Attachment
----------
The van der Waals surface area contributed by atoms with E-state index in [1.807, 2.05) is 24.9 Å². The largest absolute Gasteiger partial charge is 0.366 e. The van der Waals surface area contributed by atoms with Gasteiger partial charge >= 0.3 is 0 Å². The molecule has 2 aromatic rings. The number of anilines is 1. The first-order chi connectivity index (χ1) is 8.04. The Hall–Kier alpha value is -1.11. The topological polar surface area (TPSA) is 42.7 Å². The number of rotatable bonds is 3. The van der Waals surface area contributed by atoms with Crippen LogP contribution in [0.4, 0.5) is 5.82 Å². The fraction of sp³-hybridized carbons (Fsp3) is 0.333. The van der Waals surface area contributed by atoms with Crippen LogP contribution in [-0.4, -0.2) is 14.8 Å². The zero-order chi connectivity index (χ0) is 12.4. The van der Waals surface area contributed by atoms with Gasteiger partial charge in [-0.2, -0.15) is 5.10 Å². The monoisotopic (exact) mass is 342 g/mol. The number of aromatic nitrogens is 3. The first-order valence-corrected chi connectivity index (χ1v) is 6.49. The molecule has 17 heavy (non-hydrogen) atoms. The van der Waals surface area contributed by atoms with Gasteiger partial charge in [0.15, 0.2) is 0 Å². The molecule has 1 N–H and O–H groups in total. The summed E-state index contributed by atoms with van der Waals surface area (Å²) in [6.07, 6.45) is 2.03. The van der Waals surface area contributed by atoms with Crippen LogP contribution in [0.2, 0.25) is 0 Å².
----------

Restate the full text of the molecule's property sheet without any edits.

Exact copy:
The van der Waals surface area contributed by atoms with E-state index in [1.807, 2.05) is 24.9 Å². The largest absolute Gasteiger partial charge is 0.366 e. The van der Waals surface area contributed by atoms with Gasteiger partial charge >= 0.3 is 0 Å². The molecule has 2 aromatic rings. The number of anilines is 1. The first-order chi connectivity index (χ1) is 8.04. The Hall–Kier alpha value is -1.11. The topological polar surface area (TPSA) is 42.7 Å². The number of rotatable bonds is 3. The van der Waals surface area contributed by atoms with Crippen LogP contribution in [0.4, 0.5) is 5.82 Å². The fraction of sp³-hybridized carbons (Fsp3) is 0.333. The van der Waals surface area contributed by atoms with Crippen LogP contribution in [-0.4, -0.2) is 14.8 Å². The zero-order chi connectivity index (χ0) is 12.4. The van der Waals surface area contributed by atoms with Gasteiger partial charge in [-0.2, -0.15) is 5.10 Å². The monoisotopic (exact) mass is 342 g/mol. The number of aromatic nitrogens is 3. The first-order valence-corrected chi connectivity index (χ1v) is 6.49. The molecule has 17 heavy (non-hydrogen) atoms. The van der Waals surface area contributed by atoms with Gasteiger partial charge in [0.15, 0.2) is 0 Å². The molecule has 1 N–H and O–H groups in total. The summed E-state index contributed by atoms with van der Waals surface area (Å²) in [6.07, 6.45) is 2.03. The van der Waals surface area contributed by atoms with Crippen LogP contribution in [0.2, 0.25) is 0 Å².